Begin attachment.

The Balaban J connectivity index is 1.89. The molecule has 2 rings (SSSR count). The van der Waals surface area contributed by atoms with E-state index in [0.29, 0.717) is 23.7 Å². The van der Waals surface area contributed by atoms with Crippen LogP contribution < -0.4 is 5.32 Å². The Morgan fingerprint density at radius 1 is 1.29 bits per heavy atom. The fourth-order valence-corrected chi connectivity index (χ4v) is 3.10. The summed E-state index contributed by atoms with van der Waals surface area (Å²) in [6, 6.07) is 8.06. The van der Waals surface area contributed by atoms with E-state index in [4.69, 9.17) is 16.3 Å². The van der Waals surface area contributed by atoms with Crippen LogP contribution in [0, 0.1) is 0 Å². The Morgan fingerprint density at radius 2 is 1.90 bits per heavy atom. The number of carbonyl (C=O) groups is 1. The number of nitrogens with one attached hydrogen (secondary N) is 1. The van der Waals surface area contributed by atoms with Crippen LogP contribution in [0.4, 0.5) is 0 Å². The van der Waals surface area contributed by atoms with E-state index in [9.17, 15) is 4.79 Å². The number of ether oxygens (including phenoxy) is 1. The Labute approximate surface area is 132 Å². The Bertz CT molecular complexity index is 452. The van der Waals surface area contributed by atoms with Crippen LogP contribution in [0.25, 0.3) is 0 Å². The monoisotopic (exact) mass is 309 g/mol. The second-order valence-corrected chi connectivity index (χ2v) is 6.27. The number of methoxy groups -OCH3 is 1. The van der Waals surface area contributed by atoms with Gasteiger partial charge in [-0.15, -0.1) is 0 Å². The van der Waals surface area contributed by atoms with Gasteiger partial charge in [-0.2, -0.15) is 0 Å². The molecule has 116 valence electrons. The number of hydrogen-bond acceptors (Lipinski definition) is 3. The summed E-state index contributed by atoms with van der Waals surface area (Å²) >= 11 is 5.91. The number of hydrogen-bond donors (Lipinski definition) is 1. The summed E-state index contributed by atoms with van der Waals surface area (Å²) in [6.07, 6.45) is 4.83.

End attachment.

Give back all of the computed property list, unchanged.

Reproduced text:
The Balaban J connectivity index is 1.89. The molecule has 2 rings (SSSR count). The van der Waals surface area contributed by atoms with E-state index in [0.29, 0.717) is 23.7 Å². The van der Waals surface area contributed by atoms with Crippen LogP contribution < -0.4 is 5.32 Å². The Morgan fingerprint density at radius 1 is 1.29 bits per heavy atom. The fourth-order valence-corrected chi connectivity index (χ4v) is 3.10. The summed E-state index contributed by atoms with van der Waals surface area (Å²) in [6, 6.07) is 8.06. The van der Waals surface area contributed by atoms with E-state index in [4.69, 9.17) is 16.3 Å². The van der Waals surface area contributed by atoms with Crippen LogP contribution in [0, 0.1) is 0 Å². The Morgan fingerprint density at radius 2 is 1.90 bits per heavy atom. The number of carbonyl (C=O) groups is 1. The number of nitrogens with one attached hydrogen (secondary N) is 1. The van der Waals surface area contributed by atoms with Crippen LogP contribution in [0.4, 0.5) is 0 Å². The van der Waals surface area contributed by atoms with E-state index in [9.17, 15) is 4.79 Å². The number of ether oxygens (including phenoxy) is 1. The Labute approximate surface area is 132 Å². The Bertz CT molecular complexity index is 452. The van der Waals surface area contributed by atoms with Crippen LogP contribution in [0.25, 0.3) is 0 Å². The monoisotopic (exact) mass is 309 g/mol. The second-order valence-corrected chi connectivity index (χ2v) is 6.27. The number of methoxy groups -OCH3 is 1. The van der Waals surface area contributed by atoms with Gasteiger partial charge in [-0.15, -0.1) is 0 Å². The van der Waals surface area contributed by atoms with Gasteiger partial charge in [-0.2, -0.15) is 0 Å². The molecule has 116 valence electrons. The number of hydrogen-bond acceptors (Lipinski definition) is 3. The summed E-state index contributed by atoms with van der Waals surface area (Å²) >= 11 is 5.91. The number of hydrogen-bond donors (Lipinski definition) is 1. The summed E-state index contributed by atoms with van der Waals surface area (Å²) in [6.07, 6.45) is 4.83.